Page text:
I'm in awe of any writer who can pull off 2K/day consistently. (Or for some of you, more than that! Wow.) For me, that kind of pace didn't turn out to be sustainable over the long term. I tried. I really did. I set aside that first manuscript and started another project the very next day. I knew immediately the new story was going nowhere. The magic had died. In no time, I was exhausted and burned out. 2,000 words a day, forever? I thought. I might as well quit now because there's no way. Thank goodness that's not necessary.
The 2K/day recommendation is a blunt instrument: a perfect way to hammer out a first draft quickly, but not versatile enough to make sense for every writer, and for every project, for years on end.
2K/day worked for me when I wrote that first manuscript. It also worked when I had an actual deadline from a publisher for another book (one of those things writers dream about, but that's so much less glamorous in reality). But if you have a very intense day job and you just can't fit in 2K, then try for 1,000. (That's what Stephen King recommends).
I've found that, on average, I can get my 2,000 words done in about 2-4 hours a day when I'm writing a first draft. That's not necessarily one big chunk; I take my writing time where I can find it throughout the day (more on finding that time later). When I'm done with that first draft, I usually try to take a break and catch up on my reading. Yep, that's right--no writing at all. After a month or two (unless a deadline says otherwise), I'm ready to tackle the revisions.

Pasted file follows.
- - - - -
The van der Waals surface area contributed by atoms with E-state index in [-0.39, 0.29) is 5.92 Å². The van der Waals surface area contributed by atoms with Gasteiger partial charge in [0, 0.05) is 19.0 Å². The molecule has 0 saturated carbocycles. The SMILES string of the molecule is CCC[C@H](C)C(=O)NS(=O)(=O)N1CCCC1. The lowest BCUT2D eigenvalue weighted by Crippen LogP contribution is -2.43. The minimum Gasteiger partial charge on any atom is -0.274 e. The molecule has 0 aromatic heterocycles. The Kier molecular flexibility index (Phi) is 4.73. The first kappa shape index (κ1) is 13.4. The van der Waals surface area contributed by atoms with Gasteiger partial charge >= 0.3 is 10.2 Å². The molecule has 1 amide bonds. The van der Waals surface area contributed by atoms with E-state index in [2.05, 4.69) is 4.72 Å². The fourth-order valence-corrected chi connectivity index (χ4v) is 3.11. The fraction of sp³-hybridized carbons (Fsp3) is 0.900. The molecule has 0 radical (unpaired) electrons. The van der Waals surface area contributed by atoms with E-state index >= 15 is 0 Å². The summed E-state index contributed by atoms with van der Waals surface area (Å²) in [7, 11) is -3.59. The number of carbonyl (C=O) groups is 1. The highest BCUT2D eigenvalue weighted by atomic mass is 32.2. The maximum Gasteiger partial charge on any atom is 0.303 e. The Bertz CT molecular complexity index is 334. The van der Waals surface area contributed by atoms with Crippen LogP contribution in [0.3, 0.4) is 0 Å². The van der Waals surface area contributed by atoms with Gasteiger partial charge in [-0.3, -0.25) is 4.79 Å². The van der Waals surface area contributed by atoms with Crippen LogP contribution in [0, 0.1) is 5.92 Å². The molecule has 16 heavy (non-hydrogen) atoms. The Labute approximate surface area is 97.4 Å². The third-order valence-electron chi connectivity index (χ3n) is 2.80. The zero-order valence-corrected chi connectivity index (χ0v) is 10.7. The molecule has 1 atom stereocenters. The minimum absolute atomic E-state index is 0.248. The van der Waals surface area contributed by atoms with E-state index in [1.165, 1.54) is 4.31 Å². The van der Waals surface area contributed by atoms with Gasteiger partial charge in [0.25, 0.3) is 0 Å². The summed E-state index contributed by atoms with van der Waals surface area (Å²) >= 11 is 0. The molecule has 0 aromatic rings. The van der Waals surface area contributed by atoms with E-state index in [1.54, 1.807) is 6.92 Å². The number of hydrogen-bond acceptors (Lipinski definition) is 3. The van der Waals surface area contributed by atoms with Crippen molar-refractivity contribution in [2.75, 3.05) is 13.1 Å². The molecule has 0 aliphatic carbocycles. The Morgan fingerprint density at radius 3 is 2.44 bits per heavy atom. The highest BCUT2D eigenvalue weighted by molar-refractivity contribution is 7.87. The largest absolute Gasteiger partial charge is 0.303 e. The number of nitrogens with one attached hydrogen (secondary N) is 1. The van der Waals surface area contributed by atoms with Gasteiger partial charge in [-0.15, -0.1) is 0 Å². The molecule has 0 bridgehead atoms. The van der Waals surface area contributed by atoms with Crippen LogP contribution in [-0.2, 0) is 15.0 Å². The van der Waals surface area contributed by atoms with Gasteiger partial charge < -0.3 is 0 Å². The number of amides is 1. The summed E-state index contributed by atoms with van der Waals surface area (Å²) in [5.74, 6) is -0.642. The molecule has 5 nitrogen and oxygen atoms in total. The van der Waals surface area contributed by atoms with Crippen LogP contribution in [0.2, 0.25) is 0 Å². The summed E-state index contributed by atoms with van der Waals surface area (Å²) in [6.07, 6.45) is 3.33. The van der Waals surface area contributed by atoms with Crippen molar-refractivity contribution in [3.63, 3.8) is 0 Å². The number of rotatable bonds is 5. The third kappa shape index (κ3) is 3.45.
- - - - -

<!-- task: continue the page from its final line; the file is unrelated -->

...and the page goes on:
When I'm revising, daily word count goals just don't make sense for me. Instead I try to have a deadline for myself; say, a month or three months or whatever to finish a revised draft. I've typically then sought out feedback from fellow writers, and then I start another round of revisions. I'll go through that cycle several times until the manuscript seems polished and ready to query. Keep in mind that revisions do and should take longer for beginners. For revising, allow at least double the time that you spent on draft one (preferably a lot more!). Some people can work on a new first draft in the mornings, while revising another project in the afternoons (or vice versa). That just doesn't work for me. I get very emotionally invested in the characters, especially the love stories, and I can't switch gears that easily. I prefer a shorter period of working intensely, followed by a longer period of slower work, or a break. I'm still a writer during the breaks. I'm getting ideas, contemplating the plot of my next project, reading voraciously, social networking & marketing...all the things that fall by the wayside when I'm in the thick of a first draft.
Those are just my general rules of thumb. In practice, each project ends up working differently. What worked last time might put me in a rut, and I have to change my plans. It can be infuriating. That's okay. As you keep writing, you'll start creating your own personal rulebook too.
Time is Relative